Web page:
Rwandan President Paul Kagame has arrived in Riyadh for the inaugural Saudi-Africa Summit slated for November 10, the president’s office has announced.
The summit, expected to take place at the King Abdulaziz International Conference Centre, brings together leaders from over 50 countries throughout the Middle East and Africa.
Saudi and African officials hope the meeting will lead to a long-term partnership between the Kingdom and the African Union, particularly capitalising on pre-existing economic, cultural, and diplomatic relations while setting out to forge new ones.
The summit comes at a time when the Saudi Arabian Kingdom continues to cement its footprint on the continent.
Formal ties were first established between the Kingdom and several African nations in the 1960s, when they secured independence from European colonialism.
Since then, relations with respective countries have been growing, making Saudi Arabia a significant partner for different countries, Rwanda inclusive.
Among the major developments include the establishment of the Saudi Fund for Development, which has, since the 1970s, provided 580 loans and grants with a total value of approximately $13.5 billion to 54 African countries.
The Kingdom says it currently enjoys diplomatic relations with 54 African countries, operates 31 resident missions, and is working on opening 13 further missions in the near future.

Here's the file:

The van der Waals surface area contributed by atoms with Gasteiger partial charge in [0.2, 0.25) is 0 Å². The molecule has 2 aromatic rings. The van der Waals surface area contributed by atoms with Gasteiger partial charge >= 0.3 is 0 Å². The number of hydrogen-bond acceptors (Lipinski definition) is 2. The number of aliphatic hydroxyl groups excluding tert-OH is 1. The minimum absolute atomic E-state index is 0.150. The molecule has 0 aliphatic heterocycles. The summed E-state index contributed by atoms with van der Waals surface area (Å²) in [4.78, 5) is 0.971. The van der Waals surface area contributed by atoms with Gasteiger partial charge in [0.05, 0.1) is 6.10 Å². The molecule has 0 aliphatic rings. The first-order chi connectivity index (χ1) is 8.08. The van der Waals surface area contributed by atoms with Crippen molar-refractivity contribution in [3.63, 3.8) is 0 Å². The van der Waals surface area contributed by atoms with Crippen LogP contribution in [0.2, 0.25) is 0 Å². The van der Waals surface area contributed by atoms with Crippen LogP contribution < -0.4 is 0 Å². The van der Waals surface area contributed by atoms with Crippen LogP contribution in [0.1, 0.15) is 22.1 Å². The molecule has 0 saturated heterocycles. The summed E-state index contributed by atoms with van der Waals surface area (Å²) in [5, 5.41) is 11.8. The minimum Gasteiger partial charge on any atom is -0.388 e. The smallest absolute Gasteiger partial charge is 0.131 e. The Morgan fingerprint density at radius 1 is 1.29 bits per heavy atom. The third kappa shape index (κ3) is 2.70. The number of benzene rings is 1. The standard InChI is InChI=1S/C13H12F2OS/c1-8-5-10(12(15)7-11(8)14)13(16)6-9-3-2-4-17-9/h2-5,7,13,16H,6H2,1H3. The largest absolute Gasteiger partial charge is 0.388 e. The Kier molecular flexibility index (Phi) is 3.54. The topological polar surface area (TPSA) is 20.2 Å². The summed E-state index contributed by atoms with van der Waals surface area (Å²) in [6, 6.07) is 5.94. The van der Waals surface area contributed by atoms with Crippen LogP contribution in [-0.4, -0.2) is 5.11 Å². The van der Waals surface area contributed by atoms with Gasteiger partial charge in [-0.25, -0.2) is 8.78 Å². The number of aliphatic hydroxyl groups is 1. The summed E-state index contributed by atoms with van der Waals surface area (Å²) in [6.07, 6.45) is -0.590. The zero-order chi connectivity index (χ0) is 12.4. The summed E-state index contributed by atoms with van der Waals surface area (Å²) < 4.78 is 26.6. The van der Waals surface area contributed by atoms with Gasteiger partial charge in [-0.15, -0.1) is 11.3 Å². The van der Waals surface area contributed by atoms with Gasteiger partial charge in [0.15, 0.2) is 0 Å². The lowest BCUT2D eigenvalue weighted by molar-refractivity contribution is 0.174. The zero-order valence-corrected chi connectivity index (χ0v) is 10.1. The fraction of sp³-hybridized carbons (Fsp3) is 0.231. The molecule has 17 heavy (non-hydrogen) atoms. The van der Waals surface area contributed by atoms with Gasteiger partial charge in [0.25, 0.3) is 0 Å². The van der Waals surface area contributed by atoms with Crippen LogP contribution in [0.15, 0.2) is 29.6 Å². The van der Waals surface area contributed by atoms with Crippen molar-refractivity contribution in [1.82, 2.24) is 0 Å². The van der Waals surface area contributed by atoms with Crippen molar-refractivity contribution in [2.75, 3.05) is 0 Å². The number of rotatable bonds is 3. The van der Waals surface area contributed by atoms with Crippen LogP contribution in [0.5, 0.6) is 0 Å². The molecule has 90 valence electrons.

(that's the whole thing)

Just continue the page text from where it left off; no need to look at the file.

A further range of projects, loans, and grants worth more than $800 million are also in the pipeline, officials highlighted.
The inaugural Saudi-Africa Summit aims to enhance political coordination between the Kingdom and the continent, fostering joint action, economic development, and investment cooperation.
Stability and development will be key to unlocking Africa’s full potential, experts say, however, to equip young Africans with the tools they need to transform their societies, investment is needed in educational programs.
In Riyadh, Kagame joins a vast group of African Heads of State including Tanzanian President Samia Suluhu Hassan, Nigerian President Bola Tinubu, Eritrean President Isaias Afwerki, Gabonese interim President Brice Clotaire Oligui Nguema, Mauritanian President Mohamed Ould Ghazouani.
Others are Kenya’s President William Ruto, Mauritius President Prithvirajsing Roopun, Malawian President Lazarus Chakwera, and Nigerien Prime Minister Ali Mahamane Lamine Zeine.